Even as one of the best defensemen in the NHL, Victor Hedman is in awe of Sweden’s blue line for the World Cup of Hockey.
Hedman watches two-time Norris Trophy-winner Erik Karlsson and potential future winner Oliver Ekman-Larsson man the power play. He steps onto the ice with Tampa Bay defensive partner Anton Stralman to rekindle the same chemistry that got the Lightning to the Stanley Cup Final in 2015.
And then he sees three-time Chicago Blackhawks Cup winner Niklas Hjalmarsson blocking shots and Mattias Ekholm and Hampus Lindholm moving the puck all over the ice. Sweden’s defense may be one of the best units constructed in international play.
”The competition there is, especially on D, it’s pretty remarkable,” Hedman said. ”You look at the guys that didn’t make it. You have that kind of talent on the back end, it makes you appreciate being here.”
John Klingberg of the Dallas Stars who finished sixth in Norris Trophy voting last season, missed the cut and Sweden is already one injury replacement in after Niklas Kronwall withdrew from the World Cup, which begins Saturday in Toronto. Yet the greatness of the Swedish blue line isn’t just in its depth of talent but in its diversity.
Karlsson, the Ottawa Senators’ captain, is a point-producing machine who can play 30 minutes a game just like Hedman, a 6-foot-6 force who doesn’t give up much skating with his size. Ekman-Larsson of the Arizona Coyotes is a balance of that, someone who has tried to model his game after Hall of Fame countryman Nicklas Lidstrom.
”Obviously we feel very fortunate that we have that many defensemen we can pick from and all kinds of different defensemen, too,” coach Rickard Gronborg said. ”It feels like we have quite a few players to choose from, and we have excellent players that are not on the team but obviously we’ve got to make a cut somewhere and these are the guys we feel like we’re going to win the battle with when the tournament starts.”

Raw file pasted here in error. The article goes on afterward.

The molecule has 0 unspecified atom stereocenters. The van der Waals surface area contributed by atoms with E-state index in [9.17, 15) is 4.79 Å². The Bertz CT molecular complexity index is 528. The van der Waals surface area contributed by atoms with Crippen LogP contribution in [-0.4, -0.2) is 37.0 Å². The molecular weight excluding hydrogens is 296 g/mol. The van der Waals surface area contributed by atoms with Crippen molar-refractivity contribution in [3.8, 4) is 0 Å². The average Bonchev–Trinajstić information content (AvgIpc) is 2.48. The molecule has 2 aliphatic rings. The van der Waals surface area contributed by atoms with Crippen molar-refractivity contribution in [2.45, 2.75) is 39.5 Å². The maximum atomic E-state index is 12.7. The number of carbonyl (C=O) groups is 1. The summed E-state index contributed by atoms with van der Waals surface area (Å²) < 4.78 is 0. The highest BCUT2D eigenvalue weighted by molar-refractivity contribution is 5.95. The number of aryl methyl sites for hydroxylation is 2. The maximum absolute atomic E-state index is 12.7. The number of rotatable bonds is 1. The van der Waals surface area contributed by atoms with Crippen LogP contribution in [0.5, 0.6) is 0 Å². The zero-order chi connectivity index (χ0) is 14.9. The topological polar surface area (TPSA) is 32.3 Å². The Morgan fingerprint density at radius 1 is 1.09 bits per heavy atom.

Sweden reached the final at the 2014 Sochi Olympics after somehow leaving Hedman and Stralman off the roster and benching Ekman-Larsson. This defense is deeper and more talented – and has the benefit of time.
”I just think we have a little bit more experience,” Karlsson said. ”Most of the guys that are here played in the Olympics and that was two years ago, and everybody since then has gotten more mature and more experience and become better players, so I think that’s why we have a better blue line now than we did two years ago.”
Henrik Lundqvist, who was a big part of the run in Sochi and who backstopped Sweden to gold at the 2006 Olympics, said it was hard to rate this group against previous ones he has played on. But the New York Rangers’ goaltender appreciates his country’s proud heritage on defense, which is becoming a national tradition.
”It’s been one of our strengths throughout the years, I think, to have a good D group,” Lundqvist said. ”I think a lot of D-men growing up in Sweden really learn how to read the game well and play the puck well. They don’t just dump it in and go. They really try to make plays. I think every time I come to the national team, you get surprised how well they move the puck and pass the puck.”
Canada has Norris winner Drew Doughty, big Shea Weber and other top NHL players on its blue line, but Sweden has the best group of puck movers in the tournament. The power play was impressive in an exhibition victory against Finland on Saturday, and there is still time to tweak things before Sweden plays its World Cup opener Sunday against Russia.
Lundqvist said Sweden is still working on clicking as a unit, which is dangerous for the other seven teams. And there are enough versatile pieces to survive penalties, injuries and for players to be used at their positions of strength.
”I think everybody on the blue line can do everything,” Ekman-Larsson said. ”We’re good skaters, we’re really good with the puck. Hopefully we can use that in our favor.”